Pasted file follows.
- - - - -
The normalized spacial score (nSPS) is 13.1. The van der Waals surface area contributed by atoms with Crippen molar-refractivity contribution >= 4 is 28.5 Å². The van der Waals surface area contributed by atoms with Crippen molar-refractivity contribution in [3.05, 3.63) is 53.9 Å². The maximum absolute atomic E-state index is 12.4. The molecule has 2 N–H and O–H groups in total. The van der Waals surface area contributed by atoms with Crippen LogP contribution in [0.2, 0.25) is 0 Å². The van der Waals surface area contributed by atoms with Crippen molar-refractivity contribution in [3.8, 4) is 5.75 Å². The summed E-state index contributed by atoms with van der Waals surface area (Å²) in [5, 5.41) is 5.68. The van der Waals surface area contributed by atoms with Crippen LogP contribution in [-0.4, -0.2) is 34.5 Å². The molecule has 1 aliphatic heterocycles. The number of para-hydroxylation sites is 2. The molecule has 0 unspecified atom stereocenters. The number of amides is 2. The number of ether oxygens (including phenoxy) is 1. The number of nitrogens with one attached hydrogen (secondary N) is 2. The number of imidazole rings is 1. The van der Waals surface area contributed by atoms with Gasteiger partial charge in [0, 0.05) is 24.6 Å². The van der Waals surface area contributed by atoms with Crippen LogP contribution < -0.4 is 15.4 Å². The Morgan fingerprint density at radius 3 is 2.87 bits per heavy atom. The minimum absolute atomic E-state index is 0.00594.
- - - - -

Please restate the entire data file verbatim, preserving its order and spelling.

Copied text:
The normalized spacial score (nSPS) is 13.1. The van der Waals surface area contributed by atoms with Crippen molar-refractivity contribution >= 4 is 28.5 Å². The van der Waals surface area contributed by atoms with Crippen molar-refractivity contribution in [3.05, 3.63) is 53.9 Å². The maximum absolute atomic E-state index is 12.4. The molecule has 2 N–H and O–H groups in total. The van der Waals surface area contributed by atoms with Crippen LogP contribution in [0.2, 0.25) is 0 Å². The van der Waals surface area contributed by atoms with Crippen molar-refractivity contribution in [3.8, 4) is 5.75 Å². The summed E-state index contributed by atoms with van der Waals surface area (Å²) in [5, 5.41) is 5.68. The van der Waals surface area contributed by atoms with Crippen LogP contribution in [-0.4, -0.2) is 34.5 Å². The molecule has 1 aliphatic heterocycles. The number of para-hydroxylation sites is 2. The molecule has 0 unspecified atom stereocenters. The number of amides is 2. The number of ether oxygens (including phenoxy) is 1. The number of nitrogens with one attached hydrogen (secondary N) is 2. The number of imidazole rings is 1. The van der Waals surface area contributed by atoms with Gasteiger partial charge in [0, 0.05) is 24.6 Å². The van der Waals surface area contributed by atoms with Crippen LogP contribution < -0.4 is 15.4 Å². The Morgan fingerprint density at radius 3 is 2.87 bits per heavy atom. The minimum absolute atomic E-state index is 0.00594.